This democracy of ours is still discussing what to do with Akamas Park (which mainly includes government land, as well as a few private plots) with no solution in sight.
On the one hand, residents insist on the possibility of developing a building density of around 10-15%, claiming that this is the only way for residents to be placed on an equal footing with other areas. agriculture, the objective being that the inhabitants remain in their villages. On the other hand, the various environmentalists insist on maintaining the dominant agricultural areas as they are.
In their remote situation, the villages of Akamas have low incomes hence the exhaustion of the local population, which has now fallen to 40 percent of the original number.
If indeed the government grants extensive development rights in the area, it is more than likely that the locals will sell their property at much higher prices and move away, thus falling short of the goal of retaining the local population.
A targeted approach (mainly tourism) is the solution, to which other commercial activities could be linked. The first effort was made in developing the Anassa hotel which is now a gem for the locality and Cyprus in general and the hotel under construction at Latchi port. Other projects such as the Photiades group in Fontana Amoroza and the more recent project proposed by the Shacolas group (in Limni) were refused, depriving residents, including local farmers, of any chance for improvement. The only positive development for the region is the new and improved Paphos-Polis road.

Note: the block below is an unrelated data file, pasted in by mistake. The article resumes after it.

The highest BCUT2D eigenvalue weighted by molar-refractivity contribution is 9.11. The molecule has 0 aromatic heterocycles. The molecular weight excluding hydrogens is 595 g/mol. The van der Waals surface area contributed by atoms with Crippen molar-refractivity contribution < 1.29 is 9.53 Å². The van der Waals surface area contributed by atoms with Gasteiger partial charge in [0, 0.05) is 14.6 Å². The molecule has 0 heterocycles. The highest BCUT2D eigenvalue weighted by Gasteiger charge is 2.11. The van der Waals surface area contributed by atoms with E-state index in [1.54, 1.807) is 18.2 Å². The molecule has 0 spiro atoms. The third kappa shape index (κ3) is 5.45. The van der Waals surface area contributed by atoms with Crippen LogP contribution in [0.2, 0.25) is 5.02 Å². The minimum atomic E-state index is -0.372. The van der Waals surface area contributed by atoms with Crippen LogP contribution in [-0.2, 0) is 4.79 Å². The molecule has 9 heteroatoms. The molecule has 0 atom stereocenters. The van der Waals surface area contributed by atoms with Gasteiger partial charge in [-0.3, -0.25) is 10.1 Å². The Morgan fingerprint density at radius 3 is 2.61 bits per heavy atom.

We should adopt a commercial basis for development, including agriculture on which other small businesses could be developed, while the position of the ministry of agriculture not to improve and asphalt unsafe dirt roads, which could improve attendance and enjoyment of the park, is a mistake.
Some of our thoughts on developing the infrastructure on which the Akamas Peninsula could be based are reducing hunting, using forest rangers, reducing camping areas (two to three pitches with a capacity of 50 people ) with facilities, the creation of boat shelters, etc.
If our commercial approach to the development of the region is adopted, Akamas could have a good chance of survival. This approach has been taken by all kinds of dilapidated villages like Zagorochoria in Greece, remote villages in Sardinia and even many villages / towns in Italy. If such a business approach is taken, the values and demand for local properties will kick in. The same goes for the tourism development of five to six small-scale hotels which should blend in with the surroundings.
If we are to approach the large development areas compared to the situation, some limited developments should be allowed in selected localities (not just on the beach).
Housing should be limited to the outskirts of villages and all authorized projects should be provided in terms of amenities / services by the state, but landowners should pay the cost before any development and be paid as such.
It is the basis of a compromise solution which will not please everyone, but it can form the basis of deliberations which could be concluded in the next six to twelve months.
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